Down the street from the McEnery Convention Center in San Jose’s Japantown neighborhood is Nikaku Japanese Arts. The humble shop above the Minato Japanese Restaurant has been in the anime and manga game since 1986. Nikaku is a family-run business that mainly sells Japanese handicrafts — decorative plates, tea sets, figurines — but also houses a wide range of anime and manga merchandise. It does brisk business online and was an early supporter and contributor to local conventions like WonderCon (held in Oakland and San Francisco from 1987 to 2011) and sci-fi-focused BayCon (first held in San Jose in 1982).

The Crunchyroll Expo in San Jose. Photo: Crunchyroll

Nikaku executive Tyler Kogura believes that Silicon Valley’s mix of disposable income tech workers and suburban families with children ages 16 to 20 provides important demographics. It also helps that the content has become more accessible and general. Hot Topic at Standby Mall stocks anime merchandise in addition to Nirvana t-shirts. Even Target sells manga, toys, and posters of crossover hits like My Hero Academia, Demon Slayer, and Haikyu!!

“A lot of the stories are more complex and elaborate than people initially think,” Kogura said. “There are genres for everyone: horror, romance, action. There are manga for girls, boys, kids and adults.”

The new generation of Japanese animation fans start collecting early. For the past six years, the Santa Clara City Library has had its own one-day Comic Con. Featuring guest speakers, vendors, discussion boards and even lightsaber lessons, the free event has grown in scale and scope. The next one is scheduled for October 22nd.

Librarian Danny Le helps organize the family-friendly event. He said the aim is to provide a welcoming place for the community, particularly those who cannot afford to attend the bigger and more exciting conventions, to explore their passion for culture.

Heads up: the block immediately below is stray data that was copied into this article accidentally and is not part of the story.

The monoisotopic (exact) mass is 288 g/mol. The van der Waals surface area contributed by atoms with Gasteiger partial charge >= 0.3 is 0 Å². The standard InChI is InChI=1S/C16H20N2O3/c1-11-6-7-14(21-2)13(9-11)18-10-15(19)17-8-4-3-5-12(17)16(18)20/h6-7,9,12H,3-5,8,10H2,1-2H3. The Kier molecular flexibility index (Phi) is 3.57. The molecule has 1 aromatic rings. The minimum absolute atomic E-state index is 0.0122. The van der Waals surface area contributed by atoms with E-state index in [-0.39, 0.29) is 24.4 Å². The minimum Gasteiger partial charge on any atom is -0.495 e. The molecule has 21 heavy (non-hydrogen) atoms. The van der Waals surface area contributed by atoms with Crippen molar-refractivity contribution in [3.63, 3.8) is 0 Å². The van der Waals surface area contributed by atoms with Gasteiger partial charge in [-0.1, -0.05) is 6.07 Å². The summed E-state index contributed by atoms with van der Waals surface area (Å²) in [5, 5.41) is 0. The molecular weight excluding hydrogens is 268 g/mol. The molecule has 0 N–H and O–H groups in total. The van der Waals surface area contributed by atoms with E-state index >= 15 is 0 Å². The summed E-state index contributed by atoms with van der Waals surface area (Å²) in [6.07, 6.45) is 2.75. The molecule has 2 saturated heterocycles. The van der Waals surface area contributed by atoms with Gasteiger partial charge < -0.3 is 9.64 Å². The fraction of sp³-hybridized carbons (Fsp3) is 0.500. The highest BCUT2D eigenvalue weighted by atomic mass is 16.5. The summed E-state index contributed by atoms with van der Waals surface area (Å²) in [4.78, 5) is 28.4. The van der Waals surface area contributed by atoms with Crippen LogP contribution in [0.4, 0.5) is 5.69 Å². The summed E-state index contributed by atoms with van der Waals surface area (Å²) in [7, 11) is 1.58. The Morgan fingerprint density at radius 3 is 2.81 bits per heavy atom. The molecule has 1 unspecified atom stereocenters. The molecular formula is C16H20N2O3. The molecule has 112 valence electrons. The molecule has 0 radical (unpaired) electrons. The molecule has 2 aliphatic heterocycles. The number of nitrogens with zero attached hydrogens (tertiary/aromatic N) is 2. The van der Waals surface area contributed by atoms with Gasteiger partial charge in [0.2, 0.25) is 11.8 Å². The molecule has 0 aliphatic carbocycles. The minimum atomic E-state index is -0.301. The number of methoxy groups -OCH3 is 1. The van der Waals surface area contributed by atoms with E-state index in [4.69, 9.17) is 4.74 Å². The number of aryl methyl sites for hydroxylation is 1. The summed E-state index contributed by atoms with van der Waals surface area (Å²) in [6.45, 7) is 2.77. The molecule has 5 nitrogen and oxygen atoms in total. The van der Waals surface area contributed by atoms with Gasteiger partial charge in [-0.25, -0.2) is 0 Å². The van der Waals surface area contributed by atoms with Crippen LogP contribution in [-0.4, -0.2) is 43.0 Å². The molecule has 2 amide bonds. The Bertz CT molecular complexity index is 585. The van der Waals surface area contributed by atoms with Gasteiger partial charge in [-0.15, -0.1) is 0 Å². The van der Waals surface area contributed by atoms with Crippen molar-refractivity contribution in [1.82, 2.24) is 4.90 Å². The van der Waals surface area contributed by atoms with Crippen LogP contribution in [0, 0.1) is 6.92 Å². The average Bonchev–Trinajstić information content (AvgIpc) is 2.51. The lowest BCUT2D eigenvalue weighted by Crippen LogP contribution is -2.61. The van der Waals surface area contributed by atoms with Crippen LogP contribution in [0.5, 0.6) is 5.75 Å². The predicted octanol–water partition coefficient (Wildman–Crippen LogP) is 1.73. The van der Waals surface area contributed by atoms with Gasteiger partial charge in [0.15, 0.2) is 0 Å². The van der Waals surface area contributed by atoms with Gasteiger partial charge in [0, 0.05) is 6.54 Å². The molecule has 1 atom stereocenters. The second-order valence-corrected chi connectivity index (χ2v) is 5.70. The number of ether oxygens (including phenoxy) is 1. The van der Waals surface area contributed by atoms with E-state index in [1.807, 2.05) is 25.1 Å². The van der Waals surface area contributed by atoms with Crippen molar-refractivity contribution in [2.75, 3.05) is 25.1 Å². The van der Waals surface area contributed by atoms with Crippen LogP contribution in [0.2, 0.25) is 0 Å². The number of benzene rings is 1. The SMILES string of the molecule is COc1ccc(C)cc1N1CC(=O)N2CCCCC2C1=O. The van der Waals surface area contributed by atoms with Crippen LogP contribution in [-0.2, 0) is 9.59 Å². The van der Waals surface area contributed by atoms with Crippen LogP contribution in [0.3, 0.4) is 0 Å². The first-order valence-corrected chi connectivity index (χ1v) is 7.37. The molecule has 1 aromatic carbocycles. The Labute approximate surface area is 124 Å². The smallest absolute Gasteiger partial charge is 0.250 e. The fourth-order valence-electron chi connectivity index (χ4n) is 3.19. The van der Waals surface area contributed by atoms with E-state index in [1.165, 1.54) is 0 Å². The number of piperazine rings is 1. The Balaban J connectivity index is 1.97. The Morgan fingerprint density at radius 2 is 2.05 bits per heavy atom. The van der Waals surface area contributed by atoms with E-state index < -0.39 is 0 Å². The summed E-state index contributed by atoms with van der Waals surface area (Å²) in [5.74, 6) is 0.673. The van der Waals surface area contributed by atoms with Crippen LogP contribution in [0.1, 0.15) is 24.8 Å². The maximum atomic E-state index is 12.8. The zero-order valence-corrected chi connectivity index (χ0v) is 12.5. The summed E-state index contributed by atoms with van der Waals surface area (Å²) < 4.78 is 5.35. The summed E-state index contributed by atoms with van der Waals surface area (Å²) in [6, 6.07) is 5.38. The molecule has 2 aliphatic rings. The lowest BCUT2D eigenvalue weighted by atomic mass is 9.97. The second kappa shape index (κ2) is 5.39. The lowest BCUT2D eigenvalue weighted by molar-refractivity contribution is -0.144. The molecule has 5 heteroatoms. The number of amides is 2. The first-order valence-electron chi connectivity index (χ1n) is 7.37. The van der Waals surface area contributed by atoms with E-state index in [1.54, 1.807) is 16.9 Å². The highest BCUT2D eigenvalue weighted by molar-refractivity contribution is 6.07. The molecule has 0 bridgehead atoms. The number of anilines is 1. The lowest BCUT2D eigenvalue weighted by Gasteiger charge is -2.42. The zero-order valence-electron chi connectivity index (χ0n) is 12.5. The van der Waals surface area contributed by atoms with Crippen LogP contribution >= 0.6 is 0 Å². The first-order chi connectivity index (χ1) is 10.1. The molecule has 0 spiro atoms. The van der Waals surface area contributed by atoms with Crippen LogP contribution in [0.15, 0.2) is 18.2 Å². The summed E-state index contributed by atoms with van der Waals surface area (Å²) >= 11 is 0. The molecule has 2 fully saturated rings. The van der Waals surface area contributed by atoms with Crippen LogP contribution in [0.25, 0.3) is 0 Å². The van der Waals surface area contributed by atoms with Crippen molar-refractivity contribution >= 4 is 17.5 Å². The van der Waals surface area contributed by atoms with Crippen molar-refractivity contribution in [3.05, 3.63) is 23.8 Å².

“It’s not just for kids,” Le said. “We’re offering all people who enjoy the culture – anime, manga, games, ‘Star Wars’ – a one-day convention to experience it on a more local, more personal level.”

Because SCCL Comic Con is a library, it also functions as a place to educate and normalize comics and graphic novels as a literary genre. Millions will be lining up to see the latest Marvel or DC movie, but many shy away from reading the comic it’s based on openly.

Le believes comics are still stigmatized as children’s food.

“This oversimplification doesn’t give creators, writers and artists the respect and recognition they deserve,” Le said. “The need to feed our imagination with allegory, with intellectual understanding, can arise wherever stories are told. Western comics and comics from Asia like manga is a medium that hosts great storytelling. It’s just that they’re also equipped with visual aids.”

Crunchyroll Exhibition: 10:30am-9:45pm Friday; 10:30-21:15 Saturday; 10:30 a.m. – 5 p.m. Sunday, 5.-7. August. $25-$135. San Jose McEnery Convention Center, 150 W. San Carlos St., San Jose.